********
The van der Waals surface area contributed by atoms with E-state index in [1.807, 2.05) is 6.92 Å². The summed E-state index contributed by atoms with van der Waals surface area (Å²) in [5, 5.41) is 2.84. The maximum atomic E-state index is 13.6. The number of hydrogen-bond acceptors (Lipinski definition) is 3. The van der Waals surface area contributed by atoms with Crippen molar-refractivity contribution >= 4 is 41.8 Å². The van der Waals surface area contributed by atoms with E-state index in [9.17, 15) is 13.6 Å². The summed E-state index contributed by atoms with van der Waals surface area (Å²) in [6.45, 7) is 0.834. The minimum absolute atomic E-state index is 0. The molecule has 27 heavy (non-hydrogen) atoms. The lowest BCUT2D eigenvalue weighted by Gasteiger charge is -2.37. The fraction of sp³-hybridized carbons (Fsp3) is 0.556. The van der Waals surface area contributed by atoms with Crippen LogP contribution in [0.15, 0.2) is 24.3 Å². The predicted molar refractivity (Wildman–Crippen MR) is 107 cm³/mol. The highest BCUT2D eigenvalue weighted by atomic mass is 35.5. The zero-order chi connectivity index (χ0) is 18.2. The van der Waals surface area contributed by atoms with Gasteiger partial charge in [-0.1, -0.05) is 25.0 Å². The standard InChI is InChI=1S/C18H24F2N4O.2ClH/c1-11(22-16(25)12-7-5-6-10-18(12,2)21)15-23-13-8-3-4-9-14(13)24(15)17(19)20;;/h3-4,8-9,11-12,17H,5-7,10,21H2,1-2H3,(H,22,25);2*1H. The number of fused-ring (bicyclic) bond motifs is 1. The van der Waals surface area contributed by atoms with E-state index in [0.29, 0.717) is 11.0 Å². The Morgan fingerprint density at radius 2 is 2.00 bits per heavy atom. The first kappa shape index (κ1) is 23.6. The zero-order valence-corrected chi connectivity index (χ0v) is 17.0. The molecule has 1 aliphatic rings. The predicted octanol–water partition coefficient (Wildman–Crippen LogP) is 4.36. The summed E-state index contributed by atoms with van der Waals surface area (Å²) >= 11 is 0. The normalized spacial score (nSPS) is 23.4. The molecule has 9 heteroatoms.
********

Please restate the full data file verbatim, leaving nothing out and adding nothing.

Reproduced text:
The van der Waals surface area contributed by atoms with E-state index in [1.807, 2.05) is 6.92 Å². The summed E-state index contributed by atoms with van der Waals surface area (Å²) in [5, 5.41) is 2.84. The maximum atomic E-state index is 13.6. The number of hydrogen-bond acceptors (Lipinski definition) is 3. The van der Waals surface area contributed by atoms with Crippen molar-refractivity contribution >= 4 is 41.8 Å². The van der Waals surface area contributed by atoms with E-state index in [9.17, 15) is 13.6 Å². The summed E-state index contributed by atoms with van der Waals surface area (Å²) in [6.45, 7) is 0.834. The minimum absolute atomic E-state index is 0. The molecule has 27 heavy (non-hydrogen) atoms. The lowest BCUT2D eigenvalue weighted by Gasteiger charge is -2.37. The fraction of sp³-hybridized carbons (Fsp3) is 0.556. The van der Waals surface area contributed by atoms with Crippen LogP contribution in [0.15, 0.2) is 24.3 Å². The predicted molar refractivity (Wildman–Crippen MR) is 107 cm³/mol. The highest BCUT2D eigenvalue weighted by atomic mass is 35.5. The zero-order chi connectivity index (χ0) is 18.2. The van der Waals surface area contributed by atoms with Gasteiger partial charge in [-0.1, -0.05) is 25.0 Å². The standard InChI is InChI=1S/C18H24F2N4O.2ClH/c1-11(22-16(25)12-7-5-6-10-18(12,2)21)15-23-13-8-3-4-9-14(13)24(15)17(19)20;;/h3-4,8-9,11-12,17H,5-7,10,21H2,1-2H3,(H,22,25);2*1H. The number of fused-ring (bicyclic) bond motifs is 1. The van der Waals surface area contributed by atoms with E-state index in [0.29, 0.717) is 11.0 Å². The Morgan fingerprint density at radius 2 is 2.00 bits per heavy atom. The first kappa shape index (κ1) is 23.6. The zero-order valence-corrected chi connectivity index (χ0v) is 17.0. The molecule has 1 aliphatic rings. The predicted octanol–water partition coefficient (Wildman–Crippen LogP) is 4.36. The summed E-state index contributed by atoms with van der Waals surface area (Å²) >= 11 is 0. The normalized spacial score (nSPS) is 23.4. The molecule has 9 heteroatoms.